During my permaculture training, one of the presenters, Rick Valley, showed a slide show of some of the work he has done.  He said for all of his planting projects, he didn't do soil tests because using hay mulch basically fixes "everything" .... except .... one time ....  he planted his stuff and laid down the hay mulch and .... nothing happened - all of the plants just sat there.  After a while he finally did a soil test.  Really high ....  (I can't remember which) P or K.  Apparently, this state makes stuff wanna not grow - but just sit there.  He planted an alder next to each thing he planted.  The alder doesn't mind this problem.  The alder takes in the excess.  And then the plant next to the alder grows again.






 
jeremiah bailey
Posts: 343
  • Mark post as helpful
  • send pies
  • Quote
  • Report post to moderator
Ah. That's good info to know.
 
Leah Sattler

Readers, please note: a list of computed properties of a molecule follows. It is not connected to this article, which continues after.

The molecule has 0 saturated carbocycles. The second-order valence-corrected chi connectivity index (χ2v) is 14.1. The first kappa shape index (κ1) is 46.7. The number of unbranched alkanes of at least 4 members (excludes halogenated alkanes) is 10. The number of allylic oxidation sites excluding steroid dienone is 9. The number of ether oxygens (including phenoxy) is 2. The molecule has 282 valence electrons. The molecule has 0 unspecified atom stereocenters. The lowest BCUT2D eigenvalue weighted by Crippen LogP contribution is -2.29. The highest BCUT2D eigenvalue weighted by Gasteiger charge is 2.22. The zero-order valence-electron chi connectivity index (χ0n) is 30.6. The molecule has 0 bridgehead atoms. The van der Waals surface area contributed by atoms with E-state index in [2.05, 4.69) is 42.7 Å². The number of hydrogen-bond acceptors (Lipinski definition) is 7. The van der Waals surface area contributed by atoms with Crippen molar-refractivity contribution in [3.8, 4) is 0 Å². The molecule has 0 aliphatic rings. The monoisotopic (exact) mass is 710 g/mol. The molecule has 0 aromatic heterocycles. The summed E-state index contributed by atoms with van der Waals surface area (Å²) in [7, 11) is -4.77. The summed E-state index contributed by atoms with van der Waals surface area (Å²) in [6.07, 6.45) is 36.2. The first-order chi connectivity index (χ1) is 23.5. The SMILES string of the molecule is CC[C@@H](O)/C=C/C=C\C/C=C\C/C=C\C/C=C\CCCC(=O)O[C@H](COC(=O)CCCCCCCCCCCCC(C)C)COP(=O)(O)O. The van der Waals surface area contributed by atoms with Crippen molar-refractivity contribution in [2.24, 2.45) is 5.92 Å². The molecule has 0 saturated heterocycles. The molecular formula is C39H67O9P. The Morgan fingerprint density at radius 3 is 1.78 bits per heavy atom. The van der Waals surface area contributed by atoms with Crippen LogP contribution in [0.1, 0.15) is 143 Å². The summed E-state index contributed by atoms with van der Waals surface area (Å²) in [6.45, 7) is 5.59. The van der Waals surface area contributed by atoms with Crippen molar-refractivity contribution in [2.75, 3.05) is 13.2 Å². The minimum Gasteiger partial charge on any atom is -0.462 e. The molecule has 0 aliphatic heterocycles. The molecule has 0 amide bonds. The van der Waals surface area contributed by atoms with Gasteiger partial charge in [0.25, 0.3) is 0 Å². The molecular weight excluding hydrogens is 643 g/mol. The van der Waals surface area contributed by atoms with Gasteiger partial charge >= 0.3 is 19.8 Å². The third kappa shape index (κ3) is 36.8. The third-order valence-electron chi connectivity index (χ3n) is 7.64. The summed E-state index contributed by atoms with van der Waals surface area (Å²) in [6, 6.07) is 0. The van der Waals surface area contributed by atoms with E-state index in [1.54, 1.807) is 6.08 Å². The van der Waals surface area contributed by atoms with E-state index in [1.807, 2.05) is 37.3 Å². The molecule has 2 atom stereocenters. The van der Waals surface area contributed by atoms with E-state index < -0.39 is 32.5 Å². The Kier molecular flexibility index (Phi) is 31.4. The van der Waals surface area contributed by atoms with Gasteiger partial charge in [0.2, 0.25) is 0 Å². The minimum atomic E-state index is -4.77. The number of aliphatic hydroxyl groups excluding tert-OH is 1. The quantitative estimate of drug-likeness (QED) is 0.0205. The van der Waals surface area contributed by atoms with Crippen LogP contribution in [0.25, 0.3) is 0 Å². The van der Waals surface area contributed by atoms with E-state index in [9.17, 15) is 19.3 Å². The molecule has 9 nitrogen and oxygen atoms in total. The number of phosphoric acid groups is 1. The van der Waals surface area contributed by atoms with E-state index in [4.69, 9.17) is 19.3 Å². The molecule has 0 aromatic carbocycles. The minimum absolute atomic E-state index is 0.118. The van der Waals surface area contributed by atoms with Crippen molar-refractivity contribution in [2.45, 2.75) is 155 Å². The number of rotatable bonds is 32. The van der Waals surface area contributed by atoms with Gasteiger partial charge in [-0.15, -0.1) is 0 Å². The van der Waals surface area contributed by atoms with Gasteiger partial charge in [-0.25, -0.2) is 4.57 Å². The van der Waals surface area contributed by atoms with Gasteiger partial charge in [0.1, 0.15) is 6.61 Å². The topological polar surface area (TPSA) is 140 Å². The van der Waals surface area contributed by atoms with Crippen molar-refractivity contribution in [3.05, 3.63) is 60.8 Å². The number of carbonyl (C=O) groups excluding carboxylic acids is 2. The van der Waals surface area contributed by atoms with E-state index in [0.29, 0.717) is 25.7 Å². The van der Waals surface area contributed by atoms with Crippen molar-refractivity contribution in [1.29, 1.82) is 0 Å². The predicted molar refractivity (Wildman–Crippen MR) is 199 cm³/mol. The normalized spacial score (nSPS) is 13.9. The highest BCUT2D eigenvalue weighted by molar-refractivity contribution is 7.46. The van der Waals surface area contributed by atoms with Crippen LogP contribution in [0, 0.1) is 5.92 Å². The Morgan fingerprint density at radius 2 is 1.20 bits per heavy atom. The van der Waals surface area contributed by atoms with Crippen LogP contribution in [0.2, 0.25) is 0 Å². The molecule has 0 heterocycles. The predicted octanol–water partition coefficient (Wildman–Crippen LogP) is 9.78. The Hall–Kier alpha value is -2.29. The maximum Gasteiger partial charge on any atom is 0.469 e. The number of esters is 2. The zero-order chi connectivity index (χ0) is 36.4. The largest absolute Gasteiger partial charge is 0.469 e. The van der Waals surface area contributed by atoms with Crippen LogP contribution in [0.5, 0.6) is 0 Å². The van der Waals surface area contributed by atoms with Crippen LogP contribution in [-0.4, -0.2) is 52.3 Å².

Posts: 2603
  • Mark post as helpful
  • send pies
  • Quote
  • Report post to moderator
in the interest of not making things more complicated then they need to be don't forgot about natural grasses. they are well...natural.....adapted to the enviroment......already growing.......tend to benefit from being cut regularly and can create tons of mulch!
 
Brenda Groth
pollinator
Posts: 4434
Location: North Central Michigan
10
  • Mark post as helpful
  • send pies
  • Quote
  • Report post to moderator
well one thing that isn't really necessarily mentioned here..and i'm not sure what quantity you are looking at..but i'm a person who HATES pulling small weeds..so i tend to let them get fairly large before i pull them (unless of course they are runner grasses etc)..and i pull them before they go to seed.